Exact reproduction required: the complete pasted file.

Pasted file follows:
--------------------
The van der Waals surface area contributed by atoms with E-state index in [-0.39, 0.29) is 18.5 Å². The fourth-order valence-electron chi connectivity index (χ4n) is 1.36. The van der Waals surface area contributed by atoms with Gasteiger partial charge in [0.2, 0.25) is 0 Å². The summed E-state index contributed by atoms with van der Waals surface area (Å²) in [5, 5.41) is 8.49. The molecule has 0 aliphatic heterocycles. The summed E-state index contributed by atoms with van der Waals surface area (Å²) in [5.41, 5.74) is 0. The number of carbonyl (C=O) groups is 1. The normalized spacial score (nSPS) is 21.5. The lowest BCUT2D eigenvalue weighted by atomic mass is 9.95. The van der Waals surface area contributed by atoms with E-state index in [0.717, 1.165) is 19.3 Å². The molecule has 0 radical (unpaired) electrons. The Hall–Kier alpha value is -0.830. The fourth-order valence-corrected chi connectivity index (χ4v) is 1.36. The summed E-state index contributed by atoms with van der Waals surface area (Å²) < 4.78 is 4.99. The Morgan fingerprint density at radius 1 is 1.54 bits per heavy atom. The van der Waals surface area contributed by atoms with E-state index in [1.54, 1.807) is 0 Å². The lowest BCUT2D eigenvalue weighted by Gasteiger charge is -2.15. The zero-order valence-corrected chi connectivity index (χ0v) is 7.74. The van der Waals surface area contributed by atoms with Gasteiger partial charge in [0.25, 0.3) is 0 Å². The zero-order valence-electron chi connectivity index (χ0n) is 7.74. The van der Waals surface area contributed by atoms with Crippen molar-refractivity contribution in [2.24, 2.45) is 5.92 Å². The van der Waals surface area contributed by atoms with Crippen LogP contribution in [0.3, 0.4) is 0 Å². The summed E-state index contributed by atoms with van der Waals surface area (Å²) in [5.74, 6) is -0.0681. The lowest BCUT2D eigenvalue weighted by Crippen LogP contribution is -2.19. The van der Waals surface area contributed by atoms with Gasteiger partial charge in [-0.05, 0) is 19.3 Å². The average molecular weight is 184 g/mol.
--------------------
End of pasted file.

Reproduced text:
The van der Waals surface area contributed by atoms with E-state index in [-0.39, 0.29) is 18.5 Å². The fourth-order valence-electron chi connectivity index (χ4n) is 1.36. The van der Waals surface area contributed by atoms with Gasteiger partial charge in [0.2, 0.25) is 0 Å². The summed E-state index contributed by atoms with van der Waals surface area (Å²) in [5, 5.41) is 8.49. The molecule has 0 aliphatic heterocycles. The summed E-state index contributed by atoms with van der Waals surface area (Å²) in [5.41, 5.74) is 0. The number of carbonyl (C=O) groups is 1. The normalized spacial score (nSPS) is 21.5. The lowest BCUT2D eigenvalue weighted by atomic mass is 9.95. The van der Waals surface area contributed by atoms with E-state index in [0.717, 1.165) is 19.3 Å². The molecule has 0 radical (unpaired) electrons. The Hall–Kier alpha value is -0.830. The fourth-order valence-corrected chi connectivity index (χ4v) is 1.36. The summed E-state index contributed by atoms with van der Waals surface area (Å²) < 4.78 is 4.99. The Morgan fingerprint density at radius 1 is 1.54 bits per heavy atom. The van der Waals surface area contributed by atoms with E-state index in [1.54, 1.807) is 0 Å². The lowest BCUT2D eigenvalue weighted by Gasteiger charge is -2.15. The zero-order valence-corrected chi connectivity index (χ0v) is 7.74. The van der Waals surface area contributed by atoms with Gasteiger partial charge in [0.25, 0.3) is 0 Å². The zero-order valence-electron chi connectivity index (χ0n) is 7.74. The van der Waals surface area contributed by atoms with Crippen molar-refractivity contribution in [2.24, 2.45) is 5.92 Å². The van der Waals surface area contributed by atoms with Crippen LogP contribution in [0.3, 0.4) is 0 Å². The summed E-state index contributed by atoms with van der Waals surface area (Å²) in [5.74, 6) is -0.0681. The lowest BCUT2D eigenvalue weighted by Crippen LogP contribution is -2.19. The van der Waals surface area contributed by atoms with Gasteiger partial charge in [-0.05, 0) is 19.3 Å². The average molecular weight is 184 g/mol.